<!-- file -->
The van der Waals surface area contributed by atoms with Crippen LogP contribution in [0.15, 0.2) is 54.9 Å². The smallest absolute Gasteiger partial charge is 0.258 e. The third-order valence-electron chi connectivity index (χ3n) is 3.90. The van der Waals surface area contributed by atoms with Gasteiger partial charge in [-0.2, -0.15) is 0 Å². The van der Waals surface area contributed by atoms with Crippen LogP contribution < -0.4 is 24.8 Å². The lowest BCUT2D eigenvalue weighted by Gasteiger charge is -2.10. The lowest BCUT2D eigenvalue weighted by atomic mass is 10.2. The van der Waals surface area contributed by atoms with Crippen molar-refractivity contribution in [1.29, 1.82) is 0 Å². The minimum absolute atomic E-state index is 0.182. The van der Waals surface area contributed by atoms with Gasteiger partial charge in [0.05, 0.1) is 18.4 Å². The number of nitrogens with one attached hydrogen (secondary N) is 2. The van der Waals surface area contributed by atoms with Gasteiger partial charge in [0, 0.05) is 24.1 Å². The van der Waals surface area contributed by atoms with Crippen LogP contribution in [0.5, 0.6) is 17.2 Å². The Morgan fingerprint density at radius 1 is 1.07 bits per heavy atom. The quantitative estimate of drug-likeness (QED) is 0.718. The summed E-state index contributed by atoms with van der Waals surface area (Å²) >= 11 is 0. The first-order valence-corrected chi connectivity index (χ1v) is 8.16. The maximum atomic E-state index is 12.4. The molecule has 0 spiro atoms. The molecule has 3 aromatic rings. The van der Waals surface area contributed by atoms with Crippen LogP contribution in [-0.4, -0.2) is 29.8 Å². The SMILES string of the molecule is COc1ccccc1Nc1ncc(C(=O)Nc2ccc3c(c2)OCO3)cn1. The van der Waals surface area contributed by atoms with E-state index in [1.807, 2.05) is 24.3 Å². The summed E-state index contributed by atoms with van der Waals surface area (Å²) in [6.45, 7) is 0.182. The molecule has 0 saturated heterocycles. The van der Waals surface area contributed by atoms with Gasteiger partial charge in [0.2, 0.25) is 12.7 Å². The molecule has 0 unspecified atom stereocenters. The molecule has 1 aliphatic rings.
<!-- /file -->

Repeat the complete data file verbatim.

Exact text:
The van der Waals surface area contributed by atoms with Crippen LogP contribution in [0.15, 0.2) is 54.9 Å². The smallest absolute Gasteiger partial charge is 0.258 e. The third-order valence-electron chi connectivity index (χ3n) is 3.90. The van der Waals surface area contributed by atoms with Gasteiger partial charge in [-0.2, -0.15) is 0 Å². The van der Waals surface area contributed by atoms with Crippen LogP contribution < -0.4 is 24.8 Å². The lowest BCUT2D eigenvalue weighted by Gasteiger charge is -2.10. The lowest BCUT2D eigenvalue weighted by atomic mass is 10.2. The van der Waals surface area contributed by atoms with Crippen molar-refractivity contribution in [1.29, 1.82) is 0 Å². The minimum absolute atomic E-state index is 0.182. The van der Waals surface area contributed by atoms with Gasteiger partial charge in [0.05, 0.1) is 18.4 Å². The number of nitrogens with one attached hydrogen (secondary N) is 2. The van der Waals surface area contributed by atoms with Gasteiger partial charge in [0, 0.05) is 24.1 Å². The van der Waals surface area contributed by atoms with Crippen LogP contribution in [0.5, 0.6) is 17.2 Å². The Morgan fingerprint density at radius 1 is 1.07 bits per heavy atom. The quantitative estimate of drug-likeness (QED) is 0.718. The summed E-state index contributed by atoms with van der Waals surface area (Å²) >= 11 is 0. The first-order valence-corrected chi connectivity index (χ1v) is 8.16. The maximum atomic E-state index is 12.4. The molecule has 0 spiro atoms. The molecule has 3 aromatic rings. The van der Waals surface area contributed by atoms with Crippen LogP contribution in [-0.4, -0.2) is 29.8 Å². The SMILES string of the molecule is COc1ccccc1Nc1ncc(C(=O)Nc2ccc3c(c2)OCO3)cn1. The van der Waals surface area contributed by atoms with E-state index in [1.807, 2.05) is 24.3 Å². The summed E-state index contributed by atoms with van der Waals surface area (Å²) in [6.45, 7) is 0.182. The molecule has 0 saturated heterocycles. The van der Waals surface area contributed by atoms with Gasteiger partial charge in [0.2, 0.25) is 12.7 Å². The molecule has 0 unspecified atom stereocenters. The molecule has 1 aliphatic rings.